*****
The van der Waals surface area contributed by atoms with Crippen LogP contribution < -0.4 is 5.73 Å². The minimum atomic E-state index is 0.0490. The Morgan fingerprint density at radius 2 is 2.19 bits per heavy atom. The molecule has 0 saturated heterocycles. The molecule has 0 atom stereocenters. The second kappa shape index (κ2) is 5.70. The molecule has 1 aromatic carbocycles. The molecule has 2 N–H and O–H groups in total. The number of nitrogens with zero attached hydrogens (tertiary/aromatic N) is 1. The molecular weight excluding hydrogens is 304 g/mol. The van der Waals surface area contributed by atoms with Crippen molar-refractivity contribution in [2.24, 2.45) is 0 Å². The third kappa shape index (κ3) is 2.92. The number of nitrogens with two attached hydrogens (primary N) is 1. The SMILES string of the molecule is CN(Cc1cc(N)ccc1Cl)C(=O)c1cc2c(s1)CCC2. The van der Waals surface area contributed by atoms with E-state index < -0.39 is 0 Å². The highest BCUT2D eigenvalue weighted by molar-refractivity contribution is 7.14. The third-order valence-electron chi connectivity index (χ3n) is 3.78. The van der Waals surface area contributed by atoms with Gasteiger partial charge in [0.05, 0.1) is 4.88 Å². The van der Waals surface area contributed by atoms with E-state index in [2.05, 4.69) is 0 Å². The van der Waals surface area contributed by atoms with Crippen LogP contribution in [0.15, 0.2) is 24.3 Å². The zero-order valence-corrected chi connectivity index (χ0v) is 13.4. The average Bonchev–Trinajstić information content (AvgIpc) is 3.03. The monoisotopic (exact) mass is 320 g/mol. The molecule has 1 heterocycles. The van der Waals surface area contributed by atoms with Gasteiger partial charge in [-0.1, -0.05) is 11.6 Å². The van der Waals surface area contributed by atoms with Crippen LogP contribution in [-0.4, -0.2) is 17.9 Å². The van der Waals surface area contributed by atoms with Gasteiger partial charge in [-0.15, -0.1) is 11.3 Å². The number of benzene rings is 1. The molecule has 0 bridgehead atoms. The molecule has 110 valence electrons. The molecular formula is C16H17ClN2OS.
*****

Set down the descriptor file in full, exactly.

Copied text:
The van der Waals surface area contributed by atoms with Crippen LogP contribution < -0.4 is 5.73 Å². The minimum atomic E-state index is 0.0490. The Morgan fingerprint density at radius 2 is 2.19 bits per heavy atom. The molecule has 0 saturated heterocycles. The molecule has 0 atom stereocenters. The second kappa shape index (κ2) is 5.70. The molecule has 1 aromatic carbocycles. The molecule has 2 N–H and O–H groups in total. The number of nitrogens with zero attached hydrogens (tertiary/aromatic N) is 1. The molecular weight excluding hydrogens is 304 g/mol. The van der Waals surface area contributed by atoms with Crippen molar-refractivity contribution in [2.24, 2.45) is 0 Å². The third kappa shape index (κ3) is 2.92. The number of nitrogens with two attached hydrogens (primary N) is 1. The SMILES string of the molecule is CN(Cc1cc(N)ccc1Cl)C(=O)c1cc2c(s1)CCC2. The van der Waals surface area contributed by atoms with E-state index < -0.39 is 0 Å². The highest BCUT2D eigenvalue weighted by molar-refractivity contribution is 7.14. The third-order valence-electron chi connectivity index (χ3n) is 3.78. The van der Waals surface area contributed by atoms with Gasteiger partial charge in [0.05, 0.1) is 4.88 Å². The van der Waals surface area contributed by atoms with E-state index in [2.05, 4.69) is 0 Å². The van der Waals surface area contributed by atoms with Crippen LogP contribution in [0.15, 0.2) is 24.3 Å². The zero-order valence-corrected chi connectivity index (χ0v) is 13.4. The average Bonchev–Trinajstić information content (AvgIpc) is 3.03. The monoisotopic (exact) mass is 320 g/mol. The molecule has 1 heterocycles. The van der Waals surface area contributed by atoms with Gasteiger partial charge in [-0.1, -0.05) is 11.6 Å². The van der Waals surface area contributed by atoms with Crippen LogP contribution in [-0.4, -0.2) is 17.9 Å². The van der Waals surface area contributed by atoms with Gasteiger partial charge in [-0.15, -0.1) is 11.3 Å². The number of benzene rings is 1. The molecule has 0 bridgehead atoms. The molecule has 110 valence electrons. The molecular formula is C16H17ClN2OS.